Ask Devs - Do DBAs impose strict requirements for database schema conventions at your org?
💡 This article is a compilation of this discussion on Reddit: Do DBAs impose strict requirements for database schema conventions at your org?
The author’s team was developing new microservices and they needed to store data in SQL tables. These tables are wholly owned by the microservice and data from them is only being exposed via an API. He gave 2 examples of DBAs requesting “unnecessary” restrictions that “can potentially cause confusion down the road”, so the question is, are strict requirements on database schema really necessary?
DingBat99999 (30 ⬆)
Maybe I'm missing something but none of the things your DBAs have requested seem unreasonable.
When it comes to constraints, in my experience, there's typically some discussion as to whether they're enforced in the application or in the database. Was there some historical decision there?
I mean, you could always tell the DBAs shirt size is implementation dependent and dynamic. Then they'd have no reason to ask for a constraint. Otherwise, YAGNI.
Enforcing the enum constraint in the database is a good practice and it sounds like you are privileged to work with a competent DBA. Strict data checking in your persistence layer is the surest way of preventing garbage from entering your system
ccb621 (12 ⬆)
Take all of this energy, and ask the DBAs why these changes are important. If the don't already have one, volunteer to help them write a guide for to help future teams avoid this toil.
The changes seem nitpicky on the surface, but there could be a lot of hard-learned lessons below the service that warrant this level of review.
nutrecht (7 ⬆)
I think it's totally normal to have standards for DB schema's you need to adhere to. I've seen those before. I've also seen the mess that happens when developers just do whatever the heck they want, so I can't really blame them.
So both things, the enum and the naming, sound reasonable to me. The benefit of the enum constraint in the DB is that you can never somehow end up with 'broken' data that breaks your software. I've had to deal with 'test' databases where testers directly inserted data and it was a pain in the ass to deal with.
So there are good arguments for both sides. I personally would not spend any energy fighting this. Especially since you're probably going to need this DBA team somewhere down the line.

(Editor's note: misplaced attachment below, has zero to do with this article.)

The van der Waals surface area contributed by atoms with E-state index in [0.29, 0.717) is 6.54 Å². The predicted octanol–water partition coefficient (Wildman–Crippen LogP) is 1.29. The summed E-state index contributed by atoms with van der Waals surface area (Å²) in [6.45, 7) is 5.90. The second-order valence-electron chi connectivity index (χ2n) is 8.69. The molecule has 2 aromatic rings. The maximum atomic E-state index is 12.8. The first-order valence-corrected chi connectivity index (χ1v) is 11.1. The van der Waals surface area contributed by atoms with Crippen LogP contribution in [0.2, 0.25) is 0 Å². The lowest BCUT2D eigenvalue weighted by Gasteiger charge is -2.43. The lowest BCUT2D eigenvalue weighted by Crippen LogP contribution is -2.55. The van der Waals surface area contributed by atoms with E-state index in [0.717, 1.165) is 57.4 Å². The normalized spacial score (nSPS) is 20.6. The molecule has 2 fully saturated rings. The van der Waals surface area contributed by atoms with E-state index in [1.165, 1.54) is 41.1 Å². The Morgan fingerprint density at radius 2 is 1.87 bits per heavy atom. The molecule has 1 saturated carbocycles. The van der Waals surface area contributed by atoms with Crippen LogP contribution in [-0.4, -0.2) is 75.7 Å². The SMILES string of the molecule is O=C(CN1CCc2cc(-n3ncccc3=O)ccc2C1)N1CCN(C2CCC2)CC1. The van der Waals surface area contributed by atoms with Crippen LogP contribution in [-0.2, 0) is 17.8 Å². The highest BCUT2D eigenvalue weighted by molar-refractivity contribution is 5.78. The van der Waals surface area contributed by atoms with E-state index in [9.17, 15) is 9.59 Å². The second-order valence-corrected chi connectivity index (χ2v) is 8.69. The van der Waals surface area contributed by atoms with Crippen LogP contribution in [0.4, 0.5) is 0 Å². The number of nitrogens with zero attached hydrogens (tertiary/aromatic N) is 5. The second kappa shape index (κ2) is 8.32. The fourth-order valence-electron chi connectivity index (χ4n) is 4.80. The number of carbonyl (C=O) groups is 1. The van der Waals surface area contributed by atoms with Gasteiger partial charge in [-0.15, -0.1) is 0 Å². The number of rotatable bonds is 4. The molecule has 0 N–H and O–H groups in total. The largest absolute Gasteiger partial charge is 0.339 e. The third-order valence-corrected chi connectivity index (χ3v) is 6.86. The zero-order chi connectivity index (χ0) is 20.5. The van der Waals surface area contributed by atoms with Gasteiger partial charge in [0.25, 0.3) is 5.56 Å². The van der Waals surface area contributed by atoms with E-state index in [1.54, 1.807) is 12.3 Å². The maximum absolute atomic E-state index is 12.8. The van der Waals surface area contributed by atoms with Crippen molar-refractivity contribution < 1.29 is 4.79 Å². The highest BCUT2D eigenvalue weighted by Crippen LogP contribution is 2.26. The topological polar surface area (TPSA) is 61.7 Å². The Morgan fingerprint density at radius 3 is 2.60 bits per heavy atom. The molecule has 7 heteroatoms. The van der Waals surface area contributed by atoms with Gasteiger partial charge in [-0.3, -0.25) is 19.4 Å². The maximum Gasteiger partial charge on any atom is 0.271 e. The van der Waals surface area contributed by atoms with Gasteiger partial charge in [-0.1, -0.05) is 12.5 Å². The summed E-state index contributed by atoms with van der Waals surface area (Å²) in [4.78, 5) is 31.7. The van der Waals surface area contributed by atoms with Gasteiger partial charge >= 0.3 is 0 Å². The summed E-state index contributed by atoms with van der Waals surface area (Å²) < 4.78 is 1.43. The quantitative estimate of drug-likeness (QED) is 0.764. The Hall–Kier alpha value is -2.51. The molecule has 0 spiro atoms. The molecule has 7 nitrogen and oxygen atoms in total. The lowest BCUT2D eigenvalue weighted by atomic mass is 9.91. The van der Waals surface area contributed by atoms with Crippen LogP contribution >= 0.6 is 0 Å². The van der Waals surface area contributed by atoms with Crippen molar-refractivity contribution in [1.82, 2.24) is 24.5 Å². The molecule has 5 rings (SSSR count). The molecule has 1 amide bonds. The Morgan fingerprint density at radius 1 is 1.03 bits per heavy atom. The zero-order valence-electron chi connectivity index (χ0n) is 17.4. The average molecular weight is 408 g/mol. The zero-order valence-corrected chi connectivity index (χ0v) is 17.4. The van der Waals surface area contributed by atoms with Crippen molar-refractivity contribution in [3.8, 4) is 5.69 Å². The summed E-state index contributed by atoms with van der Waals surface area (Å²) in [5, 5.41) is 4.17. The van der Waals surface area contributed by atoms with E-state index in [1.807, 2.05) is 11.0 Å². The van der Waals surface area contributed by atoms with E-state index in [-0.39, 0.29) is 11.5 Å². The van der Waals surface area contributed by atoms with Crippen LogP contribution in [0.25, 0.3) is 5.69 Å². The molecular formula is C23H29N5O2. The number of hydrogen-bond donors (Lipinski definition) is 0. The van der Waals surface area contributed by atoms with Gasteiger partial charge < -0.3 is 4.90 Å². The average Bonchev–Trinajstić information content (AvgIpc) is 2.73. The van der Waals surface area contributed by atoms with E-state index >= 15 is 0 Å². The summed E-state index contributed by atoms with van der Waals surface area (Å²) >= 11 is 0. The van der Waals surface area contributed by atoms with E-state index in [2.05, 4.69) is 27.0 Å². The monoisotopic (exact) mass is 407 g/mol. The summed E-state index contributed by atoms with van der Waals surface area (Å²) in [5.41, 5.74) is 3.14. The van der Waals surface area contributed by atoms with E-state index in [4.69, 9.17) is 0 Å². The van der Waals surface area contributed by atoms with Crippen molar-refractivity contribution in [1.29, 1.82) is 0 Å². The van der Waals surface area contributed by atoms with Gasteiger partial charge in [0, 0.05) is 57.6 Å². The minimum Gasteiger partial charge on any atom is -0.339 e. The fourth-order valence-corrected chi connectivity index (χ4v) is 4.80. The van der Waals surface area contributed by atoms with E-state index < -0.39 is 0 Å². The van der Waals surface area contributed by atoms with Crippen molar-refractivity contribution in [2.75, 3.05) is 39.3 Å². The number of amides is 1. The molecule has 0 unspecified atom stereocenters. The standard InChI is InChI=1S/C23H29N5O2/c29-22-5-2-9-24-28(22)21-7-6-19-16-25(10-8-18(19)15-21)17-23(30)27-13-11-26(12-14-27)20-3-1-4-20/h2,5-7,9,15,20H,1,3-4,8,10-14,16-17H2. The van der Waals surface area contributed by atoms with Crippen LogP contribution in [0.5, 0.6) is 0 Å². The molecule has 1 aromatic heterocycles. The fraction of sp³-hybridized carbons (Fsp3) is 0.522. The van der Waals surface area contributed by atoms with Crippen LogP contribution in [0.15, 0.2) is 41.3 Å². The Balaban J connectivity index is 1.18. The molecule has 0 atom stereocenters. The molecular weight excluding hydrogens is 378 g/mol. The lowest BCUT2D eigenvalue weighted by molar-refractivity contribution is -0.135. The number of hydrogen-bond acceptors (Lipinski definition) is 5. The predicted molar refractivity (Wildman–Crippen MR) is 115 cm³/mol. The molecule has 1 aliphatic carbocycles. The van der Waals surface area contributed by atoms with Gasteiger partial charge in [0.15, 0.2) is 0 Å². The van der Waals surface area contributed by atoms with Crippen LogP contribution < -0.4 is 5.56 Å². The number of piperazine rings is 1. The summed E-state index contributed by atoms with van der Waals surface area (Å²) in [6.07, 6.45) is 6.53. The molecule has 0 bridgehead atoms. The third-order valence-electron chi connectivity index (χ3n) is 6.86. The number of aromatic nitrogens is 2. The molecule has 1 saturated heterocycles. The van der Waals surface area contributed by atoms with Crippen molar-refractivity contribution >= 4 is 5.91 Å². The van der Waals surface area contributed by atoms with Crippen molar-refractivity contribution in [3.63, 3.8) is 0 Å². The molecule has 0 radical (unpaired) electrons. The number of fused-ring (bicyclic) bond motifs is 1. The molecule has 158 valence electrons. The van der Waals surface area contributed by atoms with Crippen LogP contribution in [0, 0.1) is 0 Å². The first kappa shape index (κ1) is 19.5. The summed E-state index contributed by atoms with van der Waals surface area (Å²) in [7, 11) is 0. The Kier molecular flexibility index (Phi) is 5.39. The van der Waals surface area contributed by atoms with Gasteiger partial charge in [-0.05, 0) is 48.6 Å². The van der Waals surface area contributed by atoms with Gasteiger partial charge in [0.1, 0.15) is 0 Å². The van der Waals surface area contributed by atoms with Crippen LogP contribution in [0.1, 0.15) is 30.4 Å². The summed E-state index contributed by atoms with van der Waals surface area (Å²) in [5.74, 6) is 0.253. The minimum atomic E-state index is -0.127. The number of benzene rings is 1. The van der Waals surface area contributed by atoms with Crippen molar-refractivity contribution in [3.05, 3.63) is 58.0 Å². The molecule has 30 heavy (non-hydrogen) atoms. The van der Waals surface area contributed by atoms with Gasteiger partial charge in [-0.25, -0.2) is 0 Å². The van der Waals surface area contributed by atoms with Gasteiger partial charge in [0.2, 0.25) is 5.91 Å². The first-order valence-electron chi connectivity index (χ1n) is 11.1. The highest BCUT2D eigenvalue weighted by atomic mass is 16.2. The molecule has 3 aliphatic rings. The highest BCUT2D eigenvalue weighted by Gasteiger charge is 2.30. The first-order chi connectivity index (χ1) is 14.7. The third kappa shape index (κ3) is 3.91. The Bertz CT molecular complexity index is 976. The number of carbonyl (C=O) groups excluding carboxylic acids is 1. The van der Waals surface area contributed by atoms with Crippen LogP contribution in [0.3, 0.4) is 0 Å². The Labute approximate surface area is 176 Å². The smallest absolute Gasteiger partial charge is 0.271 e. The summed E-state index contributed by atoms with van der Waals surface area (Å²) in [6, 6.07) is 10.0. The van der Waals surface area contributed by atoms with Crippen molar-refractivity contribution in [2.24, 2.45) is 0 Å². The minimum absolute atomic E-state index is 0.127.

Also as a Java/Spring developer; you should work schema first. If you need to adapt a schema 'because of Spring' it generally just means you're doing something wrong.
ViperRT10Matt (6 ⬆)
Our DBAs do not perform any functions like this. They release and manage what the developers give them. In terms of requiring changes to schemas or table designs, they function like stability control in a car; only intervening in extreme conditions to head off a truly dangerous situation.
AdrianC9 (3 ⬆)
I work at a mid/large tech company, we do have "DBAs" (don't think they are traditional DBAs) that review database changes, however most standards are published in a wiki that should reviewed before subbitting db changes. So typically you know what to expect. As an example, we do require tables to be named in singular form, eg "tshirt" exactly for the reason you described. The ORM can then easily map everything correctly.
In regards to the db constraints, a lot of DBAs will often prefer this since it puts more control in their domain. Personally I agree that throwing things that are arguably business logic into the database is not ideal, and may result in issues in the future. That said, it's really not that big of an issue, and whenever it does break due to a conflict you can just point to that requirement.
nderflow (2 ⬆)
The column constraints in particular are important. I've seen a company lose teens of thousands of customers and lose millions because they disabled the column constraints they already had.
The fact that a database can enforce integrity rules is one of the beauties of the modern relational database.
check-himu (2 ⬆)
The plural convention is something we also follow and I don't have very strong feelings either for or against it. However, from experience, I will tell you that enforcing constraints in DB can be extremely helpful. With changes in code, there is always a chance of a bug that lets data you didn't want pass through. A final check at DB helps you avoid that scenario and having to do data fix later on.
db-master (2 ⬆)
It's a common practice to enforce some level of consistency. Many hours can be saved if the engineering org can agree on the same ID format, first name, last name format and etc.
FWIW, there are tools like GitHub SQL Review Action to enforce schema consistency in the CI/CD process.
Our Take on SQL Review
Bytebase has built-in SQL Review capabilities that are customizable to check for issues in the schema change process. To better accommodate developers' workflow, we also integrated SQL Review with GitHub, allowing you to manage SQL scripts in your GitHub repos and perform SQL Review there. This eliminates the need to switch between multiple tools and, more importantly, allows SQL Review to be conducted at the PR stage rather than waiting until the deployment stage.
That being said when it comes to database schema changes, the advice is simple: don't ask. If a DBA says so, just do it!
Last but not least - this article is a mere compilation of this discussion, don't miss out on the best practices and ideas colliding in the comment area ⚡️.